Edward Malichewitz, 35, of Greenpoint, who set sail for Europe to fight the Russians, was in jail, charged with piracy. He had "borrowed" a twomasted schooner and sailed about 1,000 yards in Flushing Bay when the boat ran aground in College Point. Police tracked Malichewitz by a calling card he had left on the 52-foot boat.
Malichewitz said he was seized with an urge to fight Russians. He decided to get himself a boat capable of making a trip to Poland, which appeared to him to be the best spot to begin his battle. He boarded the schooner Winnebago and found a key to the motors in the ignition.
Unfortunately he neglected to open the gasoline lines, so the motors quickly conked out on him and the tide began to sweep the boat toward grounding in College Point. Rather than risk a crash with him on board, Malichewitz jumped into the water and swam ashore. Police said the boat, valued at $32,000, was not seriously damaged.
On November 23, thousands of moviegoers at the Flushing RKO Theater viewed screen melodramas for eight hours, while a 76-year-old man lay helpless in the organ pit. Adolph Katz, of 140-50 Ash Ave., evidently fell into the pit while looking for an exit. It was at about 5:15 a.m. the next day, when a janitor discovered the semi-conscious man.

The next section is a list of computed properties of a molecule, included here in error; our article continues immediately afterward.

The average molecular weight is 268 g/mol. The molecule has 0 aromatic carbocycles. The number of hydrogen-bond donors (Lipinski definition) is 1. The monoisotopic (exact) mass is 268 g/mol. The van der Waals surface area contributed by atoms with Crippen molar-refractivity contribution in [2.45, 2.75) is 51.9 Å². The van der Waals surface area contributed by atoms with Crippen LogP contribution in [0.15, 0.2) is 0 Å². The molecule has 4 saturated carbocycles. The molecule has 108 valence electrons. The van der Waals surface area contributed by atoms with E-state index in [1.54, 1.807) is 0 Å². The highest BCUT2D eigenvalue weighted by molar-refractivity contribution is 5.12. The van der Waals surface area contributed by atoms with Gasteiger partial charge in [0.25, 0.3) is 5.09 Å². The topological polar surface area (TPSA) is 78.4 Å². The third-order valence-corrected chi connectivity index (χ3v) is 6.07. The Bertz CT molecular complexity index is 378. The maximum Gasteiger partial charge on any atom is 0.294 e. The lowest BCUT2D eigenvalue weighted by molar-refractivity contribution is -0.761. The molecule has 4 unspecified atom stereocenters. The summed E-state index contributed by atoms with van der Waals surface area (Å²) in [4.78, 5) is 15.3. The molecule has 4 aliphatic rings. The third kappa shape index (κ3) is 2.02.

Katz went to the theater around 1 p.m., and when he didn't return home, his daughter began a search involving neighbors and police. The search was still going on when he was discovered. He was taken to Queens General Hospital for treatment of internal injuries, cuts and bruises and a sprained back.
Playing at the movies were "The Babe Ruth Story", starring William Bendix and Claire Trevor, and "Easter Parade", starring Fred Astaire and Judy Garland.
That's the way it was in November 1948!
Greater Astoria Historical Society exhibits are open to the public on Saturday from noon to 4 p.m. at Quinn's Gallery, 4th floor, 35-20 Broadway, Long Island City. New exhibit, "Lager, Leisure, and Laughter: Long Island City at Play", now on view. For more information, call the Greater Astoria Historical Society at 718- 278-0700 or visit www.astorialic.org.